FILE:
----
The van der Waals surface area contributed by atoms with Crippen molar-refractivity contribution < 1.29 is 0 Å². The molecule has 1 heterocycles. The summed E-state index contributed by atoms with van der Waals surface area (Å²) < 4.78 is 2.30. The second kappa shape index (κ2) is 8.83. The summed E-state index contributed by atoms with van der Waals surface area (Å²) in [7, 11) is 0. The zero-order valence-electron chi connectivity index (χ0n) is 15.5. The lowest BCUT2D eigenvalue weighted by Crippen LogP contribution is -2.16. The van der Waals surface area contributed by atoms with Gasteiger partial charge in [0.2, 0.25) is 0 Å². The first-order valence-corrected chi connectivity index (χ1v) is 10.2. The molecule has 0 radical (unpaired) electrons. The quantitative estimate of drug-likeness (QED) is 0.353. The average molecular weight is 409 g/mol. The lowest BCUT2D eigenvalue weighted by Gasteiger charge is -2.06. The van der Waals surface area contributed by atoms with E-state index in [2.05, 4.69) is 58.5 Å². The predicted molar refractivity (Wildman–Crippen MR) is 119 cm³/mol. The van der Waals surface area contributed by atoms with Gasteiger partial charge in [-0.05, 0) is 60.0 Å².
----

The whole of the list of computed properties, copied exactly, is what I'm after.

The van der Waals surface area contributed by atoms with Crippen molar-refractivity contribution < 1.29 is 0 Å². The molecule has 1 heterocycles. The summed E-state index contributed by atoms with van der Waals surface area (Å²) < 4.78 is 2.30. The second kappa shape index (κ2) is 8.83. The summed E-state index contributed by atoms with van der Waals surface area (Å²) in [7, 11) is 0. The zero-order valence-electron chi connectivity index (χ0n) is 15.5. The lowest BCUT2D eigenvalue weighted by Crippen LogP contribution is -2.16. The van der Waals surface area contributed by atoms with Gasteiger partial charge in [0.2, 0.25) is 0 Å². The first-order valence-corrected chi connectivity index (χ1v) is 10.2. The molecule has 0 radical (unpaired) electrons. The quantitative estimate of drug-likeness (QED) is 0.353. The average molecular weight is 409 g/mol. The lowest BCUT2D eigenvalue weighted by Gasteiger charge is -2.06. The van der Waals surface area contributed by atoms with E-state index in [2.05, 4.69) is 58.5 Å². The predicted molar refractivity (Wildman–Crippen MR) is 119 cm³/mol. The van der Waals surface area contributed by atoms with Gasteiger partial charge in [-0.05, 0) is 60.0 Å².